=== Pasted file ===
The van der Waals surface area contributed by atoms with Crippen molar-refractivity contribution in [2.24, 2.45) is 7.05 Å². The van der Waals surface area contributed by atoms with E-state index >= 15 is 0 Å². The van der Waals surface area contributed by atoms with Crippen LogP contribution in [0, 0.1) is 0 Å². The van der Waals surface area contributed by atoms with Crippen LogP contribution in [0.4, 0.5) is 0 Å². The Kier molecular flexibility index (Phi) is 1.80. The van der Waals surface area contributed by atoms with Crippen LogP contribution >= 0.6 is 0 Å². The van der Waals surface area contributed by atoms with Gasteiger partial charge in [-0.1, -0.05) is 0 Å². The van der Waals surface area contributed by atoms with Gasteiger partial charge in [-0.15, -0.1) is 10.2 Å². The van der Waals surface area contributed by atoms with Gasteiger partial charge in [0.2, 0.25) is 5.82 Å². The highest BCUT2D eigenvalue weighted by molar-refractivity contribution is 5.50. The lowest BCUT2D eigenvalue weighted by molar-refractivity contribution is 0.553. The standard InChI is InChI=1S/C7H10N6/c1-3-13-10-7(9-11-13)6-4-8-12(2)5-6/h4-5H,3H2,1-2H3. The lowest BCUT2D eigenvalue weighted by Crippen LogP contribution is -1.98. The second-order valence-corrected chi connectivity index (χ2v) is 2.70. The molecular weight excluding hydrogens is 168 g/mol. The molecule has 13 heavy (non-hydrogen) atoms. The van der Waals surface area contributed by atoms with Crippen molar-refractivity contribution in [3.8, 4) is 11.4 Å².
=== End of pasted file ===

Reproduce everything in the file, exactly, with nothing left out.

The van der Waals surface area contributed by atoms with Crippen molar-refractivity contribution in [2.24, 2.45) is 7.05 Å². The van der Waals surface area contributed by atoms with E-state index >= 15 is 0 Å². The van der Waals surface area contributed by atoms with Crippen LogP contribution in [0, 0.1) is 0 Å². The van der Waals surface area contributed by atoms with Crippen LogP contribution in [0.4, 0.5) is 0 Å². The Kier molecular flexibility index (Phi) is 1.80. The van der Waals surface area contributed by atoms with Crippen LogP contribution >= 0.6 is 0 Å². The van der Waals surface area contributed by atoms with Gasteiger partial charge in [-0.1, -0.05) is 0 Å². The van der Waals surface area contributed by atoms with Gasteiger partial charge in [-0.15, -0.1) is 10.2 Å². The van der Waals surface area contributed by atoms with Gasteiger partial charge in [0.2, 0.25) is 5.82 Å². The highest BCUT2D eigenvalue weighted by molar-refractivity contribution is 5.50. The lowest BCUT2D eigenvalue weighted by molar-refractivity contribution is 0.553. The standard InChI is InChI=1S/C7H10N6/c1-3-13-10-7(9-11-13)6-4-8-12(2)5-6/h4-5H,3H2,1-2H3. The lowest BCUT2D eigenvalue weighted by Crippen LogP contribution is -1.98. The second-order valence-corrected chi connectivity index (χ2v) is 2.70. The molecular weight excluding hydrogens is 168 g/mol. The molecule has 13 heavy (non-hydrogen) atoms. The van der Waals surface area contributed by atoms with Crippen molar-refractivity contribution in [3.8, 4) is 11.4 Å².